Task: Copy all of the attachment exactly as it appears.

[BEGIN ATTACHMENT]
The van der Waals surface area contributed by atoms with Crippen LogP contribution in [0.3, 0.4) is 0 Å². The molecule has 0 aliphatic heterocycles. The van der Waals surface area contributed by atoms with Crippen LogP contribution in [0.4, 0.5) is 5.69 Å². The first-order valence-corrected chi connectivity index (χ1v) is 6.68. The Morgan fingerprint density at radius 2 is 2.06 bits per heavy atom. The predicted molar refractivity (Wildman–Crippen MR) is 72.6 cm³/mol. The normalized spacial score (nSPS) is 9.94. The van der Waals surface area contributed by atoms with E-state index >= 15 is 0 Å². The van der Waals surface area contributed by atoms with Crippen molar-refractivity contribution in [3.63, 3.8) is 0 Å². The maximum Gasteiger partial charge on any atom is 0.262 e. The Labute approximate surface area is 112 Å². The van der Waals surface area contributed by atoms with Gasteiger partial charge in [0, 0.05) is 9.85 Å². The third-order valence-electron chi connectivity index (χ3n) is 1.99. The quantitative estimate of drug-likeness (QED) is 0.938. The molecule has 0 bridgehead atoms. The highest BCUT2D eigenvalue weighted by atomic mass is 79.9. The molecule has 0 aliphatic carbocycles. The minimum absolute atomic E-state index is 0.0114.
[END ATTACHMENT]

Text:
The van der Waals surface area contributed by atoms with Crippen LogP contribution in [0.3, 0.4) is 0 Å². The molecule has 0 aliphatic heterocycles. The van der Waals surface area contributed by atoms with Crippen LogP contribution in [0.4, 0.5) is 5.69 Å². The first-order valence-corrected chi connectivity index (χ1v) is 6.68. The Morgan fingerprint density at radius 2 is 2.06 bits per heavy atom. The predicted molar refractivity (Wildman–Crippen MR) is 72.6 cm³/mol. The normalized spacial score (nSPS) is 9.94. The van der Waals surface area contributed by atoms with E-state index >= 15 is 0 Å². The van der Waals surface area contributed by atoms with Crippen molar-refractivity contribution in [3.63, 3.8) is 0 Å². The maximum Gasteiger partial charge on any atom is 0.262 e. The Labute approximate surface area is 112 Å². The van der Waals surface area contributed by atoms with Gasteiger partial charge in [0, 0.05) is 9.85 Å². The third-order valence-electron chi connectivity index (χ3n) is 1.99. The quantitative estimate of drug-likeness (QED) is 0.938. The molecule has 0 bridgehead atoms. The highest BCUT2D eigenvalue weighted by atomic mass is 79.9. The molecule has 0 aliphatic carbocycles. The minimum absolute atomic E-state index is 0.0114.